I don't usually review films, but I was invited to Paramount Studios tonight to see Paramount's restored version of WINGS. The effect that I'm sure it will have on audiences makes it important to share.
Though it is unlikely that the restored version of the first Academy Award Winning Picture, WINGS, with Buddy Rogers, Clara Bow, Richard Arlen and a very young Gary Cooper will show up in your local movie palace, it needs commenting on. It’s been over 85 years since William A. Wellman directed this epic of the air. Most of us have seen clips from the film, perhaps in a Chuck Workman montage with Richard Arlen grimacing directly to camera as he bears down on the Heinies. This is to report that this silent film, though over two and a half hours long, with an intermission… takes us back to what a movie is supposed to do. It involves us emotionally, mentally and physically. The declamatory style of acting is what actors practiced in 1925. It’s broad, over the top and totally appropriate.
Clara Bow and Buddy Rogers were at the top of their game in silent films and hundreds of thousands of fans filled the movie houses to thrill to the story. Budgeted at two million dollars, it brought in over four million, a tidy sum in 1927. The story holds up beautifully. The enhanced sound effects, especially the dogfight sequences and battle scenes on the ground are truly amazing. In a day with no green screen nor rear screen projection, Wellman mounted cameras on the bi-planes that the actors themselves literally flew. Bombing sequences were done in real time with real bombs. Thousands of U.S. troops were recruited to re-enact battle scenes which took Wellman and his crew to Texas to accommodate the use of battle gear and soldiers stationed at Camp Stanley in near by San Antonio.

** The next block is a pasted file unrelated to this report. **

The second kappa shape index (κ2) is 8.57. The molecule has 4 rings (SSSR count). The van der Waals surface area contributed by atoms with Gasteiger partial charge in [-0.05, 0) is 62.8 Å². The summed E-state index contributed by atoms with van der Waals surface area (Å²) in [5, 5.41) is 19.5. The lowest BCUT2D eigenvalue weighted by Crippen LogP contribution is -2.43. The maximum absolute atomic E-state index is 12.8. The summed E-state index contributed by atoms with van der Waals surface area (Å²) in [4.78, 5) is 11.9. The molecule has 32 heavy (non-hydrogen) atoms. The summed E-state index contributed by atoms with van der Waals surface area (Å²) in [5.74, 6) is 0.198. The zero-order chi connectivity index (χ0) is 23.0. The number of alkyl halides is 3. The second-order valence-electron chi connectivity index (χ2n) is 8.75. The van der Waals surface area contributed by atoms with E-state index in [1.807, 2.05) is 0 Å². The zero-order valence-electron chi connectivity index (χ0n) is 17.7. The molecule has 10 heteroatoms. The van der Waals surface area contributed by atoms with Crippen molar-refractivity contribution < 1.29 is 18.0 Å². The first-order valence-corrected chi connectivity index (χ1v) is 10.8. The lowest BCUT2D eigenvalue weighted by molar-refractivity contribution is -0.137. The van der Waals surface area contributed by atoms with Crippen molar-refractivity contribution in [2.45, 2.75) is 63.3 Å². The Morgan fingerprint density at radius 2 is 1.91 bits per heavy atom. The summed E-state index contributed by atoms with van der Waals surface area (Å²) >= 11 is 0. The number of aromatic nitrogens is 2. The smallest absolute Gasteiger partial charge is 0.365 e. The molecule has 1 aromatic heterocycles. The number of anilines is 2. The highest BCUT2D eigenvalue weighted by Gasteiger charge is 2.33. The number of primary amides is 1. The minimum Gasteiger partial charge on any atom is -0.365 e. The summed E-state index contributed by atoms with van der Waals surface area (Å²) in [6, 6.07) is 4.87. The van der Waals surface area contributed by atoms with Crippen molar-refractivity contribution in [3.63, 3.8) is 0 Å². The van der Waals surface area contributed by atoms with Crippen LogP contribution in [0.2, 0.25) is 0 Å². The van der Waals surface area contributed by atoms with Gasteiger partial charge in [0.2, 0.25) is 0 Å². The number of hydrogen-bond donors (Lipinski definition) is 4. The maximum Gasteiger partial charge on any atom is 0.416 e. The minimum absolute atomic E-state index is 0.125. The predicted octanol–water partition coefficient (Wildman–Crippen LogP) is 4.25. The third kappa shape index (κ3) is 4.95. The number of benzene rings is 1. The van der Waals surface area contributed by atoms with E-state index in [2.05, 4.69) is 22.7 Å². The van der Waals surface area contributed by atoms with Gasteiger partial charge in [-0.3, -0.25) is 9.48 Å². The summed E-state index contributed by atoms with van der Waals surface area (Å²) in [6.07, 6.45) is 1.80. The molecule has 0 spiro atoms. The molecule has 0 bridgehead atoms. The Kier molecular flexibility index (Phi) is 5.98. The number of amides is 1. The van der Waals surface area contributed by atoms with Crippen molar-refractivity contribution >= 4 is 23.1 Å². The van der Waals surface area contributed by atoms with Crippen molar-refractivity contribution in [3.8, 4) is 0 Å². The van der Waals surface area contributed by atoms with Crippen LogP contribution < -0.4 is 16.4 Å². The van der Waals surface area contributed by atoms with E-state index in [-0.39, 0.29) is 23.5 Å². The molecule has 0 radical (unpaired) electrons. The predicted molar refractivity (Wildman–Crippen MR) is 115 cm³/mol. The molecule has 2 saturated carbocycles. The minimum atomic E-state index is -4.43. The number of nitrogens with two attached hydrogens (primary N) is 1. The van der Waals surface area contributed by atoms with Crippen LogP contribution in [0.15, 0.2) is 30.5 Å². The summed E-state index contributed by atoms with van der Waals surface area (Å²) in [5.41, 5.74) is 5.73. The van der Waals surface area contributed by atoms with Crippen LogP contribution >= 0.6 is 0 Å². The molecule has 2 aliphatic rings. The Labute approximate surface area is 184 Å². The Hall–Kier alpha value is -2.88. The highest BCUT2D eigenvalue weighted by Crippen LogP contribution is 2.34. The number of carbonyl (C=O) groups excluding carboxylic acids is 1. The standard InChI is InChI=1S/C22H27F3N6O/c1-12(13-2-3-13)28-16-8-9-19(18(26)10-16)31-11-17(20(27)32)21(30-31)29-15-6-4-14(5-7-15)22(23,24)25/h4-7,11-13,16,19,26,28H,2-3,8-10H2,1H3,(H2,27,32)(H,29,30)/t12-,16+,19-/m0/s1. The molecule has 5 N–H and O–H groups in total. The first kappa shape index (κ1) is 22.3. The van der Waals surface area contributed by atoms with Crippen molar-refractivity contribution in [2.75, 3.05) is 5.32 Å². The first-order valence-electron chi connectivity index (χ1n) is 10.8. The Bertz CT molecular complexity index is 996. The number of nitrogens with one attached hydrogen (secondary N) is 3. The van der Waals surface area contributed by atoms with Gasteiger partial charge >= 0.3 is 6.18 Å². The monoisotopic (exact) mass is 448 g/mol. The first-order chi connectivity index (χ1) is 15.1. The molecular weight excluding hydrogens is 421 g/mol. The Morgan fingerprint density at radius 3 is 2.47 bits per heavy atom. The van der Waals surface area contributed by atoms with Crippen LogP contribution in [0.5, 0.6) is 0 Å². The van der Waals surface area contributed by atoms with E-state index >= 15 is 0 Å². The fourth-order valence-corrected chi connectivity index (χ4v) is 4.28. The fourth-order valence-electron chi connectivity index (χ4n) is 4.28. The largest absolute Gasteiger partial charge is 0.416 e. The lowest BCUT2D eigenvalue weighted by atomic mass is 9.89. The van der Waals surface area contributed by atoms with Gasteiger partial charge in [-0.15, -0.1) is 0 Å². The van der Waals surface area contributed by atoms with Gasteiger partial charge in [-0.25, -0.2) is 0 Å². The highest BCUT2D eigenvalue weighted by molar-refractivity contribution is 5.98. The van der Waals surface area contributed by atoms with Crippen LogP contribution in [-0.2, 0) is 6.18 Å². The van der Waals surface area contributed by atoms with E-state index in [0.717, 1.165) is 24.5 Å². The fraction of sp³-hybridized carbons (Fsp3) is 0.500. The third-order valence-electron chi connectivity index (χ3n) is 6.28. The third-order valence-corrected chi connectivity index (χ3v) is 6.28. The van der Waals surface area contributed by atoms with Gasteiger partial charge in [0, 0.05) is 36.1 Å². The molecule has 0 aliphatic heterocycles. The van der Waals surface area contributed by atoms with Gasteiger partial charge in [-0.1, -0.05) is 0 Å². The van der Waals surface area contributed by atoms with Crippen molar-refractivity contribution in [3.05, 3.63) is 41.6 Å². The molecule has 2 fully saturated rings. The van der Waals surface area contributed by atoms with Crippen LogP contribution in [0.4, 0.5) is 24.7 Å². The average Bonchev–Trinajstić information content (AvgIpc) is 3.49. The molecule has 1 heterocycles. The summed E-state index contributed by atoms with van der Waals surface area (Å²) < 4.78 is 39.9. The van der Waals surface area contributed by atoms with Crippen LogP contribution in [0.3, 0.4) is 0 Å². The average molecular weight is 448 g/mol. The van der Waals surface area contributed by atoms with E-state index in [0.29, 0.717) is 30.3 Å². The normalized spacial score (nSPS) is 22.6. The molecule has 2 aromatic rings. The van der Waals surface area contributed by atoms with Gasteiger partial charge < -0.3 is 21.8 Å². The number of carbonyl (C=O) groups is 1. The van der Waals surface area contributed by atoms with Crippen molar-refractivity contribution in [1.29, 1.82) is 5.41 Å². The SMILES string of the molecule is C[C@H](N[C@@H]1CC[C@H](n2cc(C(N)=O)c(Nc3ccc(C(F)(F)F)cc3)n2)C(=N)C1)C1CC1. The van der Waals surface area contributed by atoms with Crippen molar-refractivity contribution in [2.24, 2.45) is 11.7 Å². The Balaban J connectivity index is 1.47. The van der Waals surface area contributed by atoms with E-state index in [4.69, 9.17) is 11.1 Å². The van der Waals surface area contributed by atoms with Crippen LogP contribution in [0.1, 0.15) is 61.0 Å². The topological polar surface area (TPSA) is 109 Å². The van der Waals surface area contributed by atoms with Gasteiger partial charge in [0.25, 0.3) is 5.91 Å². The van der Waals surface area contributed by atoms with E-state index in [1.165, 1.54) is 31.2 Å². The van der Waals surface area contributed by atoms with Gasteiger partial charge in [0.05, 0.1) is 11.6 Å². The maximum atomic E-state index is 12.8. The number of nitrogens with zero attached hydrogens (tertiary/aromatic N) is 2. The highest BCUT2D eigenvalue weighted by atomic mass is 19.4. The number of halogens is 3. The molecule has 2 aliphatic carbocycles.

John Stepan Zamecnik’s magnificent score was literally collected, researched, reassembled and restored by Paramount musicologist, Jeannie Gayle Pool. Contrary to information on the Internet, the collection of the original paper music restoration for WINGS was all due to the expert work of Pool. In their introduction to the film, Paramount officials acknowledged the music, having Zamecnik’s family rise for acknowledgement.However, they opted to not mention Dr. Pool nor acknowledge the many members of the orchestra in attendance who recorded the score.
To see the film projected, fully restored, featuring a full orchestra was a unique moment in cinema. As the credits rolled, I searched for Dr. Pool’s name along with the credits for every musician in the orchestra and was disappointed that she was not credited there.
WINGS will be released on Blu-Ray. However, any opportunity to see the it in a real theater with a great sound system will deliver the goods and then some. The Academy’s first Best Picture holds up in every way. Applause to Paramount for dedicating itself to the preservation of this beautiful film.